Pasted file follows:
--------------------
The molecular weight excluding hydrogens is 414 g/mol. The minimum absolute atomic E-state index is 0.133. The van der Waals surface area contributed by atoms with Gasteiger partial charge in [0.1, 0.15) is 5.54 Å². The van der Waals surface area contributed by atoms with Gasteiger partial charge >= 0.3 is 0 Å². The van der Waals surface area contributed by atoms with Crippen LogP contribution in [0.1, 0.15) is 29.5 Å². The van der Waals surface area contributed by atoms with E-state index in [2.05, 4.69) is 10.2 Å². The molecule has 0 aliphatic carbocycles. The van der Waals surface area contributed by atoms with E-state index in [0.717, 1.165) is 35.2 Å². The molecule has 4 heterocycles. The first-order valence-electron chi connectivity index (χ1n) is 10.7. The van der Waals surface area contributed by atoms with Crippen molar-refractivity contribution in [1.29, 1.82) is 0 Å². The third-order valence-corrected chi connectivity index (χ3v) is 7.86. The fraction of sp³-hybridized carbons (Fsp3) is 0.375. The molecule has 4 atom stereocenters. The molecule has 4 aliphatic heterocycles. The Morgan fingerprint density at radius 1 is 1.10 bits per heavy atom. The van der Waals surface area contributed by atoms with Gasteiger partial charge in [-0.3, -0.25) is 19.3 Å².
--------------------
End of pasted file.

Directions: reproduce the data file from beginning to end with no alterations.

The molecular weight excluding hydrogens is 414 g/mol. The minimum absolute atomic E-state index is 0.133. The van der Waals surface area contributed by atoms with Gasteiger partial charge in [0.1, 0.15) is 5.54 Å². The van der Waals surface area contributed by atoms with Gasteiger partial charge >= 0.3 is 0 Å². The van der Waals surface area contributed by atoms with Crippen LogP contribution in [0.1, 0.15) is 29.5 Å². The van der Waals surface area contributed by atoms with E-state index in [2.05, 4.69) is 10.2 Å². The molecule has 0 aliphatic carbocycles. The van der Waals surface area contributed by atoms with E-state index in [0.717, 1.165) is 35.2 Å². The molecule has 4 heterocycles. The first-order valence-electron chi connectivity index (χ1n) is 10.7. The van der Waals surface area contributed by atoms with Crippen molar-refractivity contribution in [1.29, 1.82) is 0 Å². The third-order valence-corrected chi connectivity index (χ3v) is 7.86. The fraction of sp³-hybridized carbons (Fsp3) is 0.375. The molecule has 4 atom stereocenters. The molecule has 4 aliphatic heterocycles. The Morgan fingerprint density at radius 1 is 1.10 bits per heavy atom. The van der Waals surface area contributed by atoms with Gasteiger partial charge in [-0.3, -0.25) is 19.3 Å².